Develop process models of coupled water, carbon, and nitrogen transport and transformation in aquatic ecosystems and other terrestrial components of the hydrologic cycle (e.g., soil and groundwater) that can be tested against data from integrated databases and results of field studies. Model development and testing will also require focused, small-scale experimental studies to elucidate processes. It is anticipated that these experimental studieswould be supported through competitive grants programs and agency research.
Augment, as appropriate, modeling being conducted as part of the Carbon Cycle Science Plan, to better identify linkages among carbon, water, and nitrogen cycles. Process studies at intensively instrumented sites should be conducted to define appropriate model structures for predicting the coupled cycling of C, N, and water across vegetated land surfaces. The existing network of tower sites (Ameriflux/Fluxnet) should be expanded with the dual objectives of covering representative biomes and providing an appropriate array for a multiscale grid that would support analysis of prediction efforts over regional and continental areas. Rigorous data analysis tools must be developed to identify the flow and transformation of information content through these biophysical systems, such as how rainfall anomalies affect soil moisture. Subjects of study should include nitrogen cycling, root function, foliar chemistry, stomatal function, and, ultimately, latent heat exchange to the atmosphere, with impacts to space-time fields of downwind precipitation.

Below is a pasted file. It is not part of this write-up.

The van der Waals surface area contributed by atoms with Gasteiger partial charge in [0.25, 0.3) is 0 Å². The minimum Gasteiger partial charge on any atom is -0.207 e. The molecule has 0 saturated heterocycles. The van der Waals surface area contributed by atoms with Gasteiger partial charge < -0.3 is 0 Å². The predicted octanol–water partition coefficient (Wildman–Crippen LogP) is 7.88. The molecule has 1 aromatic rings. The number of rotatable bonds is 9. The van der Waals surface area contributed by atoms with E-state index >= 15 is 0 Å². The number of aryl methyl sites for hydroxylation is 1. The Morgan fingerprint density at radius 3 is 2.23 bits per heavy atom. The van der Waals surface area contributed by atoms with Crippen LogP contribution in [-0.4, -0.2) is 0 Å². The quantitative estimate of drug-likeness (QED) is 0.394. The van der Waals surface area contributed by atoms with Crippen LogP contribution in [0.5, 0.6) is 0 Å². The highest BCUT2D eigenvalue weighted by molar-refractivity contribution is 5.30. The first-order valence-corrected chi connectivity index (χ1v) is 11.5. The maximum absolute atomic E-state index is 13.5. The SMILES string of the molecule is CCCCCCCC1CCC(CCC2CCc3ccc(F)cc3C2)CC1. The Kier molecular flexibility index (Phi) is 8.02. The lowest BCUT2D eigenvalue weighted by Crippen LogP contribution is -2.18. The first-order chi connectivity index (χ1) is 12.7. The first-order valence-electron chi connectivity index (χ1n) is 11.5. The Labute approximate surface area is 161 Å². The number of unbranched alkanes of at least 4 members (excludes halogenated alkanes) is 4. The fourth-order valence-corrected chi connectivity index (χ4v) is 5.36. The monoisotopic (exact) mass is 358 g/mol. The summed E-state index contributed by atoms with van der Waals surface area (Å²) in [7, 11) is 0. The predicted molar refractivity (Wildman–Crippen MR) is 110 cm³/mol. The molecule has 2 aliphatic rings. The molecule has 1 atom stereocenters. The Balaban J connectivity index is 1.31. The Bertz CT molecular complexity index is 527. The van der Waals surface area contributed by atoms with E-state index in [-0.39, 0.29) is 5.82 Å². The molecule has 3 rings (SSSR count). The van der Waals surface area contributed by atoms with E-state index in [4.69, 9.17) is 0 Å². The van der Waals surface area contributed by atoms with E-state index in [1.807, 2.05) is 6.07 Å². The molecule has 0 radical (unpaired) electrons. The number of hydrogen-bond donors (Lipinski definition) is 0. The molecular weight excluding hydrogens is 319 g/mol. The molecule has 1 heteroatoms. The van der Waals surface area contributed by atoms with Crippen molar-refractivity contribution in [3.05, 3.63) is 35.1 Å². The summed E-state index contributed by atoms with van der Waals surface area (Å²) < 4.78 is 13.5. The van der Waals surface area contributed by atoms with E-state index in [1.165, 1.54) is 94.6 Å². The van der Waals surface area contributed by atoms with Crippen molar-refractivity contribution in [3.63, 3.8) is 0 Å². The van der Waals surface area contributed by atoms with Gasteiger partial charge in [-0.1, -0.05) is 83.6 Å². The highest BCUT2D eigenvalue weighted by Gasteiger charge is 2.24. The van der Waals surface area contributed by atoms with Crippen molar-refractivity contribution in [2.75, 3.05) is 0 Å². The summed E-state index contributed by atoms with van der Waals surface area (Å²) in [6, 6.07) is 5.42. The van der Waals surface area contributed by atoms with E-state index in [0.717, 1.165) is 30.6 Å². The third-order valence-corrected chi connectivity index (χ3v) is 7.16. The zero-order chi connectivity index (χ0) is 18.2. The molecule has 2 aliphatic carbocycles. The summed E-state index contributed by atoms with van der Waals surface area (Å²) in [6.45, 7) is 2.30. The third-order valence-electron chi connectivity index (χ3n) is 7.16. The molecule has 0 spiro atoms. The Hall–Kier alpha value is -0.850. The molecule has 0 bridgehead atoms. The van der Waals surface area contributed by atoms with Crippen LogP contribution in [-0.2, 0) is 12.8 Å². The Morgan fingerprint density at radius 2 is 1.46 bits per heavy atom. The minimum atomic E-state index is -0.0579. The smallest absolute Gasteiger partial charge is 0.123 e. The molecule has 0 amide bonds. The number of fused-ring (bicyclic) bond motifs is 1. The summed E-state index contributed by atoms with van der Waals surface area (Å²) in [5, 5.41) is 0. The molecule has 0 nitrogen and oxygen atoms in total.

Develop dynamic vegetation models to provide realistic boundary conditions in long-term integrations of atmospheric models. Successes have been achieved by including vegetation functional controls on surface water and energy balances over meteorological time scales. These successes must be followed with efforts to handle the vegetation's slower, structural responses to changes in climate and land use. Because these vegetation changes (e.g., in structure, density, and species distribution) affect water cycling, they must be dynamically included in water cycle models to accurately understand and predict the behavior of the water cycle over the longer time scales during which vegetation distributions shift and change. Through these efforts we can identify the attributes of changes in energy and water inputs that induce positive (and negative) feedbacks on energy and water balances.